The bottom-shelf Type E was adopted as the industry standard following extensive testing in the 1970s. The Type F coupler is commonly found on hazardous-material tank cars, while the even more complex Type H “tight-lock” is standard on passenger cars.

Evidence of the value of Type H couplers was provided in the May 18, 1986, derailment of a Norfolk Southern steam excursion train in the Great Dismal Swamp near Suffolk, Va. The train had 23 cars, all equipped with tight-locks except for three older ex-Southern heavyweight cars, two of which jackknifed. Most of the 18 people who were seriously injured were riding in those two cars.

The accident sent a shock wave throughout the recreational railroad industry and led passenger excursion operators to adopt the Type H coupler as standard. All cars on Amtrak’s roster are equipped with tight-lock couplers, and the company requires such couplers on all privately owned passenger cars the company hauls. This requirement has led most active owners of older, non-streamlined cars to install Type H’s; others have removed their cars from mainline activity.

Research into coupler improvements falls to the AAR and the Railway Progress Institute and their joint committee on couplers. Other than the Type E bottom-shelf, most recent improvements have not been dramatic, but rather focused on improvements in metallurgy, repair techniques, and the manufacturing process.

The AAR issues a manual of recommended practices for coupler use and maintenance, along with standards for interchange. The association also includes couplers in its quality assurance programs, which cover a number of freight car components. Manufacturers are certified by AAR auditors.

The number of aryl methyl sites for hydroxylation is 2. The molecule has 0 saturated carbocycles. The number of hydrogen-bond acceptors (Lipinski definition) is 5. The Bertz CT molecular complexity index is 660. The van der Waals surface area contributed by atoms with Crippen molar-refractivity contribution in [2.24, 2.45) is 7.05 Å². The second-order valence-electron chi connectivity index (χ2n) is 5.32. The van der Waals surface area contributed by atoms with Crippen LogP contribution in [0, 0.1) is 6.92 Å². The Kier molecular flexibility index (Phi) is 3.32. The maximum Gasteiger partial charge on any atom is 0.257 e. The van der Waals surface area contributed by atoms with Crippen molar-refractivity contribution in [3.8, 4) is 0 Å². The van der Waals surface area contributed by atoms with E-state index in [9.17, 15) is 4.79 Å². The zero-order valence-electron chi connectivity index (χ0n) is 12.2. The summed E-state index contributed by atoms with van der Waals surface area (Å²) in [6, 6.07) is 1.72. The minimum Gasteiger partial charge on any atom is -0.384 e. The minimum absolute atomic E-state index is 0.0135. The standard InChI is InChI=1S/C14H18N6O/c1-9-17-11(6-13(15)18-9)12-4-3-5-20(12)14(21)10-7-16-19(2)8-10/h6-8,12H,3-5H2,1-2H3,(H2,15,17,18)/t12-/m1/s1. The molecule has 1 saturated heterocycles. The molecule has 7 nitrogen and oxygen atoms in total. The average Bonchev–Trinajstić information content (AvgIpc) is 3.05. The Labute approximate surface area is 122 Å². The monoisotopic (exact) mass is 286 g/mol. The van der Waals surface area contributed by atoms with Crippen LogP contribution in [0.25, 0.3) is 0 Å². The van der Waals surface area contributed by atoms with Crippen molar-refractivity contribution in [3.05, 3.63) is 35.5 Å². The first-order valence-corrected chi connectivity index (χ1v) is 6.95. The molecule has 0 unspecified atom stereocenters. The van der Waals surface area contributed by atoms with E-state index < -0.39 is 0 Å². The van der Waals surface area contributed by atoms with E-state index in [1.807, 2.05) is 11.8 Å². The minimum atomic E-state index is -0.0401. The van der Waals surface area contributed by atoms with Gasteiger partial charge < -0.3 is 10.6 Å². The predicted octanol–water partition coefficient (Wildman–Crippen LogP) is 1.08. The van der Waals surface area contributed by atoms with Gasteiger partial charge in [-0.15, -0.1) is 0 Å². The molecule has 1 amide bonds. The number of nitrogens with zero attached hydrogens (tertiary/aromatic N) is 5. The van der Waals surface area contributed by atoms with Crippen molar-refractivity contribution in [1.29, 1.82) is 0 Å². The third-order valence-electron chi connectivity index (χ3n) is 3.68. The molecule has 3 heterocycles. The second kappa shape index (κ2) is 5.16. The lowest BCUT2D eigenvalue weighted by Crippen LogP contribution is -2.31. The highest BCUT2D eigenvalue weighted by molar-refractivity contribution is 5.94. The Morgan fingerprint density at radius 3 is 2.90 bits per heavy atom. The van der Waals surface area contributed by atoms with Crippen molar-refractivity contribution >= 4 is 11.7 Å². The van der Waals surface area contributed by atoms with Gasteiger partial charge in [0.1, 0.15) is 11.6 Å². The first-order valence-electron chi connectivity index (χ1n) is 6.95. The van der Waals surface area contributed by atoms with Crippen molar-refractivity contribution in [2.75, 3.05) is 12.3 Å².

With the decline in North American carbuilding in recent years there has been a corresponding shrinkage in coupler manufacturing. As recently as 1984 eight companies made AAR couplers, but today there are only four: McConway & Torley Corp. of Pittsburgh, Pa.; ASF-Keystone of Chicago; National Castings Inc. of Lisle, Ill.; and Buckeye Steel Castings of Columbus, Ohio.

Together these companies manufacture about 180,000 couplers per year, with 40,000 to 50,000 sold to carbuilders for new cars and the rest going to the repair market. McConway & Torley, ASF, and National each garner about 30-plus percent of annual coupler sales, with Buckeye having about 5 percent. Prices for a new coupler vary. A National Model 21SB-E60DE (Type E) sells for about $300; a Model 21F70CE (Type F) for about $400.

The “automatic” coupler is not fully automatic; after coupling, a switchman still must climb between the cars to connect the air hoses for the brakes.

Fully automatic couplers are used in situations where cars are captive and not interchanged, such as on transit systems. Research on fully automatic couplers for North American freight trains has been conducted, but no economically practical way of installing them on the nation’s 1.4 million freight cars has been found. Instead, researchers at the AAR’s technical center in Chicago and its test center in Pueblo, Colo., are concentrating on new technologies in the field of slack reduction, heralded in the 1980’s by the widespread use of articulated double-stack and other slackless-drawbar cars.